/ Modified apr 14, 2021 4:09 p.m.

Supreme Court sides with Tucson on election timing

The Court ruled the state can’t force Tucson to change when it holds city elections.

360 primary ballot box A voter turns in his ballot at a polling site set up at Tucson's Temple Emanu-El on the day of Arizona's primary election, Aug. 4, 2020.
John DeSoto/AZPM Staff

In a 5-1 decision Wednesday, the Arizona Supreme Court ruled that an Arizona law forcing local government elections to be on even-numbered years if elections on odd-numbered years have low turnout does not apply to the City of Tucson.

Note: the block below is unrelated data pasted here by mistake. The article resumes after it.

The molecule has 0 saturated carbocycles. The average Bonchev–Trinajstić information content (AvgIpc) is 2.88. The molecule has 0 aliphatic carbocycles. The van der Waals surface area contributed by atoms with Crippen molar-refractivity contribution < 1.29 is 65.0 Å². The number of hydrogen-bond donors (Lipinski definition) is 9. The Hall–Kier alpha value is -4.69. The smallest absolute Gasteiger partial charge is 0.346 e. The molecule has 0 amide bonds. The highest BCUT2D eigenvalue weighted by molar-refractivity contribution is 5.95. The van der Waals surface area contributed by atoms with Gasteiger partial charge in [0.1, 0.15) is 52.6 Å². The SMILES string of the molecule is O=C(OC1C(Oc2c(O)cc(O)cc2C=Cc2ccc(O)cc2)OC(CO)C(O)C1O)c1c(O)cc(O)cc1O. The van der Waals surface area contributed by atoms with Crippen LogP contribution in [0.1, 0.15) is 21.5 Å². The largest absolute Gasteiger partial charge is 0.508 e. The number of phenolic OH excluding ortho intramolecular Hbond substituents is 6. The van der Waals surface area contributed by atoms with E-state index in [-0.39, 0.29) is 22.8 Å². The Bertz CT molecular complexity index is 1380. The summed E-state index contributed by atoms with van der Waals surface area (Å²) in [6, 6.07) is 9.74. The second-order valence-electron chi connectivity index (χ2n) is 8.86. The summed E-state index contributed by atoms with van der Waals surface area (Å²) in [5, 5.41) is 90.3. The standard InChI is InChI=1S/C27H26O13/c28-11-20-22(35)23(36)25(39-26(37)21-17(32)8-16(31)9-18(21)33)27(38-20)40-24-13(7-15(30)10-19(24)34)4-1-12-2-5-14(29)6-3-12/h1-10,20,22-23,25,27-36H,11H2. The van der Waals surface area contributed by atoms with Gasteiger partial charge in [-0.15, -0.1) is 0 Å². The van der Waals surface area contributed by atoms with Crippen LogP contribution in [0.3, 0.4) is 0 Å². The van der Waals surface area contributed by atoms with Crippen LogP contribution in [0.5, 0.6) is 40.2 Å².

The case came after Attorney General Mark Brnovich alleged that Tucson violated the law passed by the legislature in 2018.

The justices said that because Tucson is a charter city the state has no interest in what is a local matter.

Tucson Mayor Regina Romero celebrated the ruling.

“I hope this ruling puts the issue to rest, and that our State Leg can return to the pressing issues facing Arizonans instead of meddling with our local elections,” she wrote on Twitter.

Tucson will hold an election later this year for members of the city council.

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